At around 14:00 in the first episode of Puella Magi Madoka Magica, there are 3 math questions in the blackboard. (The following pictures are for the convenience for reference.)

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Question: Let p be a prime number, n an arbitrary fixed natural number, prove that (1+n)^p - n^p - 1 can be divided by p.

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Question: An integer divided by 14 will have an integer quotient with a remainder between 0 and 13. a is an integer with a remainder of 6 when divided by 14, b is an integer with a remainder of 1 when divided by 14. The quadratic equation x^2-2ax+b=0 can be solved for an integer solution. Find the remainder when this integer solution is divided by 14.

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Question: Find all the integer solutions (a,b) for the equation a^3+a^2-1=(a-1)b.

In the anime, the characters are just middle school students, but the questions are not in a normal middle school level. The solution of the first question above uses the formula of binomial expansion, which, according to the middle school math syllabus in Japan (for reference, the school years in Japan), is not required for a middle schooler. The formula of binomial expansion is in fact in the syllabus of the high school. The other two questions are barely in the syllabus of middle school math, yet their solutions are quite tricky, which no one would expect from a middle schooler.

I wonder if the MCs are attending an elite school, which expects more from its students. Are there elite schools or private schools in Japan that teach advanced knowledge for their students' age, say high school or even university math? (It's said that the USSR used to have this kind of schools for talented students.)

  • 1
    I could swear in The Quintessential Quintuplets or Kaguya-sama they were learning like double integrals or Euler's formula or something. Anyhoo, check out Mathematics of Madoka Magica
    – BCLC
    Aug 11, 2022 at 7:40
  • @BCLC If my middle school taught this kind of stuff, I doubt some of my classmates could manage to pass the exam. The exam questions in quintuplets are quite easy though.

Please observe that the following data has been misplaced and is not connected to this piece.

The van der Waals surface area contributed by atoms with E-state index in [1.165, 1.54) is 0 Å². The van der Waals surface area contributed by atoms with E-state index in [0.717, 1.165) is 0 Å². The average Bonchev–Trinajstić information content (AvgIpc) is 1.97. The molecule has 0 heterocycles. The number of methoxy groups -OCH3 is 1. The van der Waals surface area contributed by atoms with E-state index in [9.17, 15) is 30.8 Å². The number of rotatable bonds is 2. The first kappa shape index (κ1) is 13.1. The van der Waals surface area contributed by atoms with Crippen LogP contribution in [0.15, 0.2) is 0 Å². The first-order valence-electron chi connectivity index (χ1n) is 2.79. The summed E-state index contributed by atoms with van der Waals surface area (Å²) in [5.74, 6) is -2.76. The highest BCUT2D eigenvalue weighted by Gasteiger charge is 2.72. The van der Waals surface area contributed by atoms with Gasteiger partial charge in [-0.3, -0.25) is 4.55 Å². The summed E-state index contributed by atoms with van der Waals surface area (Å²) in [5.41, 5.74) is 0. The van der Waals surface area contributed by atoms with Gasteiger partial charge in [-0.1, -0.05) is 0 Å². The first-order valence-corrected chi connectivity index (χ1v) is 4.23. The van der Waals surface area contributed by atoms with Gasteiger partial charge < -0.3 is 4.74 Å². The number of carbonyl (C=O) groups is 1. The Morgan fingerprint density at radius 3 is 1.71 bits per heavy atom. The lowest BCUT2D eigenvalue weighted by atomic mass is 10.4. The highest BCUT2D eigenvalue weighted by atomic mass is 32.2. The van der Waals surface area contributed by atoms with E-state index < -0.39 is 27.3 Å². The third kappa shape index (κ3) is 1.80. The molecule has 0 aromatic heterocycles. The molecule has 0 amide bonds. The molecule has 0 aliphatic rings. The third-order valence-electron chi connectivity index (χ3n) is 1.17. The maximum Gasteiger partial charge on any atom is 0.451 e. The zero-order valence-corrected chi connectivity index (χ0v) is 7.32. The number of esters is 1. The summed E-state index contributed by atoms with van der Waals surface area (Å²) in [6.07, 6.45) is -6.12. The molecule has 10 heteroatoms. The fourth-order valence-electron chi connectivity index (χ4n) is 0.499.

– Michael
    Aug 11, 2022 at 7:44
  • 5
    Regardless of the premise of this question, there's an explanation and commentary about these Math problems in Japanese (PDF) that these are high-school level or above. It also mentioned that the English problem (about past subjunctive mood) that appeared is also high-school level, and the author wondered whether the staff accidentally mistook high-school level problems instead of middle-school level, or indeed it's a super elite school.
    – Aki Tanaka
    Aug 11, 2022 at 7:57
  • Not having seen the show, are those problems part of an overall plot point? Could they perhaps just be an easter-egg or something? Perhaps the artists wanted to have a little fun and just tossed in some harder math for the people who would pause a show to see what math it was...?
    – BruceWayne
    Aug 11, 2022 at 20:04

1 Answer 1


Speaking simply about the reality, I believe the short answer is no.

The basic compulsory Japanese education is 6 years (primary) + 3 years (middle). But practically most children proceed to high school (3 years).

"Elite schools" typically (especially near Tokyo) combines middle and high school education, which means that children enters those schools at 12 and stay there for 6 years. The schools' primary objective is to prepare those children for entrance exams for universities. So, in some schools, children are taught the full contents (i.e., what is supposed to be taught in 6 years) in 5 years, and spend the last year practicing for tests. In this sense, some schools teach stuff earlier/quicker than normal, but not like teaching high school stuff in middle school (at least not fully).

That said, obviously, there are pupils in those middle schools who can solve high school problems, just as some children skip grades in the US or elsewhere. Some of those elite schools are known for producing math Olympiad medalists. But those pupils just learn on their own or learn them as extra-curricula activities, not as part of the standard teaching.

There are private prep schools whose target is pupils of elite schools and that teach 6-year stuff in 3 years (i.e., children who finished the curriculum know everything required for uni entrance at 15). But this is a little extreme case, and they are not exactly "schools" (in the sense that they are outside formal education).

Another thing is that there is Kumon (where mostly primary school pupils gets extra education, like prep school). I've heard that able children under 12 learn differentials or integrals in some cases. But as far as I know, it is about mechanically following calculations and not exactly teaching what those math concepts really are.

  • 2
    Re Kumon: Can confirm. It's mostly mechanical.
    – BCLC
    Aug 11, 2022 at 14:08

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